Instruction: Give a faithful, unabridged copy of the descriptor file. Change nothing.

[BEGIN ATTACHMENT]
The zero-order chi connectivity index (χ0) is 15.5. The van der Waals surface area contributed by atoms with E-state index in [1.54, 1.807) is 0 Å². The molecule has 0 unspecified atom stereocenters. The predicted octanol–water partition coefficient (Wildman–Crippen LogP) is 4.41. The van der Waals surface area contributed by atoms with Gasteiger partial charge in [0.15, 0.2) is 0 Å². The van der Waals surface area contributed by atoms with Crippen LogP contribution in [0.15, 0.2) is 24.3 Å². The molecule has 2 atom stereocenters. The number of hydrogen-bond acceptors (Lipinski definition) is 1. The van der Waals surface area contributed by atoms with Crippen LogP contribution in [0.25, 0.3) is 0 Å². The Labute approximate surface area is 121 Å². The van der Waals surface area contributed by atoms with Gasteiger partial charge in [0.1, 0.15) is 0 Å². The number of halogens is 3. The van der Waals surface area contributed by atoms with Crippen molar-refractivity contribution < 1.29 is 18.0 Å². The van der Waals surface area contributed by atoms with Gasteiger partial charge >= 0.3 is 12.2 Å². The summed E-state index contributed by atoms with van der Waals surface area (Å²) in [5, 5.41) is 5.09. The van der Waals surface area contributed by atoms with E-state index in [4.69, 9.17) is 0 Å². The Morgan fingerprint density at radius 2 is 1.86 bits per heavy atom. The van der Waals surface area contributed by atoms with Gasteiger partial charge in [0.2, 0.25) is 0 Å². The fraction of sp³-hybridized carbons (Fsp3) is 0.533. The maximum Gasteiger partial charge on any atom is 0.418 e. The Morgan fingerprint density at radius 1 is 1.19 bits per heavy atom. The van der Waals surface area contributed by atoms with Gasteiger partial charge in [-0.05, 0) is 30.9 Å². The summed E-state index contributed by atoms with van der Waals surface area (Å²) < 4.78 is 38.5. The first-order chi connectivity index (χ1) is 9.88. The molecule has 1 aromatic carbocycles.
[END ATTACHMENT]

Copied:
The zero-order chi connectivity index (χ0) is 15.5. The van der Waals surface area contributed by atoms with E-state index in [1.54, 1.807) is 0 Å². The molecule has 0 unspecified atom stereocenters. The predicted octanol–water partition coefficient (Wildman–Crippen LogP) is 4.41. The van der Waals surface area contributed by atoms with Gasteiger partial charge in [0.15, 0.2) is 0 Å². The van der Waals surface area contributed by atoms with Crippen LogP contribution in [0.15, 0.2) is 24.3 Å². The molecule has 2 atom stereocenters. The number of hydrogen-bond acceptors (Lipinski definition) is 1. The van der Waals surface area contributed by atoms with Crippen LogP contribution in [0.25, 0.3) is 0 Å². The Labute approximate surface area is 121 Å². The van der Waals surface area contributed by atoms with Gasteiger partial charge in [0.1, 0.15) is 0 Å². The number of halogens is 3. The van der Waals surface area contributed by atoms with Crippen molar-refractivity contribution < 1.29 is 18.0 Å². The van der Waals surface area contributed by atoms with Gasteiger partial charge >= 0.3 is 12.2 Å². The summed E-state index contributed by atoms with van der Waals surface area (Å²) in [5, 5.41) is 5.09. The van der Waals surface area contributed by atoms with E-state index in [4.69, 9.17) is 0 Å². The Morgan fingerprint density at radius 2 is 1.86 bits per heavy atom. The van der Waals surface area contributed by atoms with Gasteiger partial charge in [0.2, 0.25) is 0 Å². The fraction of sp³-hybridized carbons (Fsp3) is 0.533. The maximum Gasteiger partial charge on any atom is 0.418 e. The Morgan fingerprint density at radius 1 is 1.19 bits per heavy atom. The van der Waals surface area contributed by atoms with Gasteiger partial charge in [-0.05, 0) is 30.9 Å². The summed E-state index contributed by atoms with van der Waals surface area (Å²) < 4.78 is 38.5. The first-order chi connectivity index (χ1) is 9.88. The molecule has 1 aromatic carbocycles.